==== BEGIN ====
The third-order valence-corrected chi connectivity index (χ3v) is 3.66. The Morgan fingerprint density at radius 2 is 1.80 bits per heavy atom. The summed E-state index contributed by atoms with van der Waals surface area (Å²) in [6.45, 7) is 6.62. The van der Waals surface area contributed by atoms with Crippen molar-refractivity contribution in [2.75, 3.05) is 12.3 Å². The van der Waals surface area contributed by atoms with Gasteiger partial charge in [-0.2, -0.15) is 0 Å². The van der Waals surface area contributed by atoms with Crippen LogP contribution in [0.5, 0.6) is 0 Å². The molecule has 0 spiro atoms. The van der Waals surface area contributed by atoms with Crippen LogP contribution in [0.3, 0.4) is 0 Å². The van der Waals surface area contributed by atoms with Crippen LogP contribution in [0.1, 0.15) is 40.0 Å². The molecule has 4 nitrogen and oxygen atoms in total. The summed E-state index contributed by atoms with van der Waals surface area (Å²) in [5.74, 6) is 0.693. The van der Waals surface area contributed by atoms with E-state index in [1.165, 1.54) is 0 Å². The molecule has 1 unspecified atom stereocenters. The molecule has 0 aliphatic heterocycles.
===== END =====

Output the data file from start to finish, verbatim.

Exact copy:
The third-order valence-corrected chi connectivity index (χ3v) is 3.66. The Morgan fingerprint density at radius 2 is 1.80 bits per heavy atom. The summed E-state index contributed by atoms with van der Waals surface area (Å²) in [6.45, 7) is 6.62. The van der Waals surface area contributed by atoms with Crippen molar-refractivity contribution in [2.75, 3.05) is 12.3 Å². The van der Waals surface area contributed by atoms with Gasteiger partial charge in [-0.2, -0.15) is 0 Å². The van der Waals surface area contributed by atoms with Crippen LogP contribution in [0.5, 0.6) is 0 Å². The molecule has 0 spiro atoms. The van der Waals surface area contributed by atoms with Crippen LogP contribution in [0.3, 0.4) is 0 Å². The van der Waals surface area contributed by atoms with Crippen LogP contribution in [0.1, 0.15) is 40.0 Å². The molecule has 4 nitrogen and oxygen atoms in total. The summed E-state index contributed by atoms with van der Waals surface area (Å²) in [5.74, 6) is 0.693. The van der Waals surface area contributed by atoms with E-state index in [1.165, 1.54) is 0 Å². The molecule has 1 unspecified atom stereocenters. The molecule has 0 aliphatic heterocycles.